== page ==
Life insurance in the age of DNA testing

By Yves Bonneau | June 9, 2011 | Last updated on June 9, 2011
4 min read is proud to congratulate Yves Bonneau, Editor in Chief of our Quebec affialiate, on winning the Kenneth R. Wilson (KRW) Award for Best Editorial in 2010. The KRW Awards recognize the best in Canadian business press journalism. Here is his Gold Award winning editorial:

Slowly but surely, genetic testing on humans is making its way into the medical community. A very valuable tool, it helps prevent disease, is very useful in high-risk pregnancies, and guides people towards a healthier lifestyle.

Many years ago, when insurance companies were in their infancy, the question of risk was, to say the least, an inexact science.

The largest mutual life insurance company in Europe was going through very difficult times: competition was fierce, bankruptcies swept the industry, many jobs were highly dangerous by any standard, and pandemics were killing people by the thousands.

For nearly 10 years, the Life Insurance Company of Scotland, founded in 1825, more or less made its way through these trying circumstances. Then, with the arrival of businessmen and influential investors who initiated a major restructuring, certain rules concerning commissions were changed. They began paying commissions to other life insurance firms (reinsurance), banks, and agents who recruited new policyholders. At the same time, the company adopted Norwich Union’s annuity tables, which were considered more rigourous, and they began urgent discussions about the risks posed by the cholera epidemic then sweeping the country. Suffice it to say that life was far from easy, and insuring it involved a risk that was difficult to get a firm handle on!

On April 23, 1832, after having reorganized the company, and with a view to putting the past firmly behind them, they decided to give the firm a new name that would reflect the type of risk they would henceforth take on with the people they insured—a name that would convey the ideal risk, that of a person living a “healthy adult life” in the United Kingdom with “a moderate lifestyle and regular employment free from hazards.” In other words, a standard life.

The following year, in 1833, The Standard Life Assurance Company established itself in Quebec. So much by way of history, but here is where the future could meet the past.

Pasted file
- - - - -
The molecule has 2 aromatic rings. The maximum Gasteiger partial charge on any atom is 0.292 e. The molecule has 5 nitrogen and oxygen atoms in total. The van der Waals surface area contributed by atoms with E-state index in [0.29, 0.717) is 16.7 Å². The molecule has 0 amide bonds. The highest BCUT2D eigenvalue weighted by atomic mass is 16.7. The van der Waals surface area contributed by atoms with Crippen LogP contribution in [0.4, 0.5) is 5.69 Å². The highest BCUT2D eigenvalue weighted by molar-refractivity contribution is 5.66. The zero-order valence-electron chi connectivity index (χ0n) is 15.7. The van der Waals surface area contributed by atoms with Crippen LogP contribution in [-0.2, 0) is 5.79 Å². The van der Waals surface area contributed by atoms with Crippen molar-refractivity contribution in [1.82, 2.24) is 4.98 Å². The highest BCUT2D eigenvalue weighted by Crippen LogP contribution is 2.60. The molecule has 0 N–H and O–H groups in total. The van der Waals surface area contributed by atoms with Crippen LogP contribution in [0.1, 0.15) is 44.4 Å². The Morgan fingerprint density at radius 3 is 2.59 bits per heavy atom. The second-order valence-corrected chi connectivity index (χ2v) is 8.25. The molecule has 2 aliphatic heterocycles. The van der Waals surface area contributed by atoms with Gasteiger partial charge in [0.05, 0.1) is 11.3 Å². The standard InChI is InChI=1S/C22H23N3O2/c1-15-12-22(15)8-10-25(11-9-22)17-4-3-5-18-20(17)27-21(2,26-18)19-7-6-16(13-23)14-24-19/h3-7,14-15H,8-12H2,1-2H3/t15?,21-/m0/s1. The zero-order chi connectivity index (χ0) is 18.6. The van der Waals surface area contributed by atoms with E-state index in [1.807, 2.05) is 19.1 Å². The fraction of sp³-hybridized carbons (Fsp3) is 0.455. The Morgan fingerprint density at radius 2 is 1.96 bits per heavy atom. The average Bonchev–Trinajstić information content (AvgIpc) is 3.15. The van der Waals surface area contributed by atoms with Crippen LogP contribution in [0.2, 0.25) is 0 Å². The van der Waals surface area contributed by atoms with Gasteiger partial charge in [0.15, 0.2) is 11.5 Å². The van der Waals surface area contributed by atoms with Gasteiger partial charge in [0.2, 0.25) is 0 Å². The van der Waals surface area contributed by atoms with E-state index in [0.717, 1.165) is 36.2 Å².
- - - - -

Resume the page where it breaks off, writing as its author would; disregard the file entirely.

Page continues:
This relentless pursuit of the standardized ideal was reiterated last month when a group of academics from Melbourne asked the Investment and Financial Services Association to indefinitely suspend the practice of having insurance companies use genetic tests as a way of measuring the risk of persons to be insured—in line with the example of the U.K., where such a voluntary ban has been in force since 2001 and will remain in effect until 2014, although nothing says the rules of the game will not change by then.

Meanwhile, the Australian insurance industry categorically refuses to deprive itself of access to information contained in DNA tests used by individuals for personal reasons, as in the case of fertility treatments.

Scholars believe, with reason, that the use of this information in the context of insurance coverage could in the long term create a kind of psychosis that would cause clients to flatly refuse any genetic test, for fear that the result would make them uninsurable, even if these tests could end up saving their lives. Nonetheless, the Australian insurance industry did not budge. If an individual has already submitted to a genetic test, insurance companies want to be able to see it.

For the past three years, the number of genetic tests taken by Australians has more than doubled and continues to rise. Catching the scent of a good business opportunity, the NIB insurance company began to directly offer personal genetic testing to their clients, a first in the land down under. NIB says their aim in offering this service at half the normal price is to give their clients a way to better understand the health risks they face and in this way help them manage and contain their potential for illness.

The company’s CEO, Mark Fitzgibbon, said he has himself undergone the test and believes clients who do the same will be better able to improve their “behavioural health.” “Helping policyholders stay healthy is perfectly justifiable for obvious financial reasons,” he said in an interview.

Within a decade, all insurance brokers should be able to obtain this type of information, which will help them make better decisions, the NIB boss said.

Observers argue that these tests, carried out by the American firm Navigenics, could lead to premium increases or to the systematic refusal of coverage to those with genetic predispositions to certain types of illness. Similarly, there is also a fear that advisors may be roped into the test process.

A study led by the University of Sydney has identified 48 cases of genetic discrimination, 46 of which were of insurance companies discriminating against clients.

For now, Canadian insurers have adopted the same policy as their Australian counterparts concerning the use of genetic information when a client gets a DNA test, and tests of this kind are still rare. However, we need to be aware that this reality could arrive sooner than we think, and prepare ourselves to call out its practices.

Advisors could once again find themselves caught between a rock and a hard place. In this case, will they have to defend themselves, their clients, or both?

This column originally appeared on Translated by Dean DiSpalatro.

Yves Bonneau